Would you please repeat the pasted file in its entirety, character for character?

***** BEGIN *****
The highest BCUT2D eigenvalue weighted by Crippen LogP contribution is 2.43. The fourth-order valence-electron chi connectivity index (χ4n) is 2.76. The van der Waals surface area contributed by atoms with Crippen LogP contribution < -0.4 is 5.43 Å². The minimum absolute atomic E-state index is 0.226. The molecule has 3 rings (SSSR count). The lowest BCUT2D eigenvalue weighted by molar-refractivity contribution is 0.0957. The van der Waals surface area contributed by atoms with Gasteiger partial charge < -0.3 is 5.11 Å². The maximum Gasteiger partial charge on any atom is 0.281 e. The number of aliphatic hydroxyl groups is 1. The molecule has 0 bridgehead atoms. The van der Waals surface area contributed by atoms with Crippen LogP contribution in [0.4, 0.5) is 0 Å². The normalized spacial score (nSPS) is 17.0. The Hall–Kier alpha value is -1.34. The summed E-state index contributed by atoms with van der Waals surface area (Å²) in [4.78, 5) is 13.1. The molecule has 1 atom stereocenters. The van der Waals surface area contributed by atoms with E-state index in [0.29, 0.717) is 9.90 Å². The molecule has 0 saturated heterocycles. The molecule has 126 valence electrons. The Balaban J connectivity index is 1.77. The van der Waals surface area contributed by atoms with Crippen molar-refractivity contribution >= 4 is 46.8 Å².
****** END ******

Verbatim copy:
The highest BCUT2D eigenvalue weighted by Crippen LogP contribution is 2.43. The fourth-order valence-electron chi connectivity index (χ4n) is 2.76. The van der Waals surface area contributed by atoms with Crippen LogP contribution < -0.4 is 5.43 Å². The minimum absolute atomic E-state index is 0.226. The molecule has 3 rings (SSSR count). The lowest BCUT2D eigenvalue weighted by molar-refractivity contribution is 0.0957. The van der Waals surface area contributed by atoms with Gasteiger partial charge < -0.3 is 5.11 Å². The maximum Gasteiger partial charge on any atom is 0.281 e. The number of aliphatic hydroxyl groups is 1. The molecule has 0 bridgehead atoms. The van der Waals surface area contributed by atoms with Crippen LogP contribution in [0.4, 0.5) is 0 Å². The normalized spacial score (nSPS) is 17.0. The Hall–Kier alpha value is -1.34. The summed E-state index contributed by atoms with van der Waals surface area (Å²) in [4.78, 5) is 13.1. The molecule has 1 atom stereocenters. The van der Waals surface area contributed by atoms with E-state index in [0.29, 0.717) is 9.90 Å². The molecule has 0 saturated heterocycles. The molecule has 126 valence electrons. The Balaban J connectivity index is 1.77. The van der Waals surface area contributed by atoms with Crippen molar-refractivity contribution >= 4 is 46.8 Å².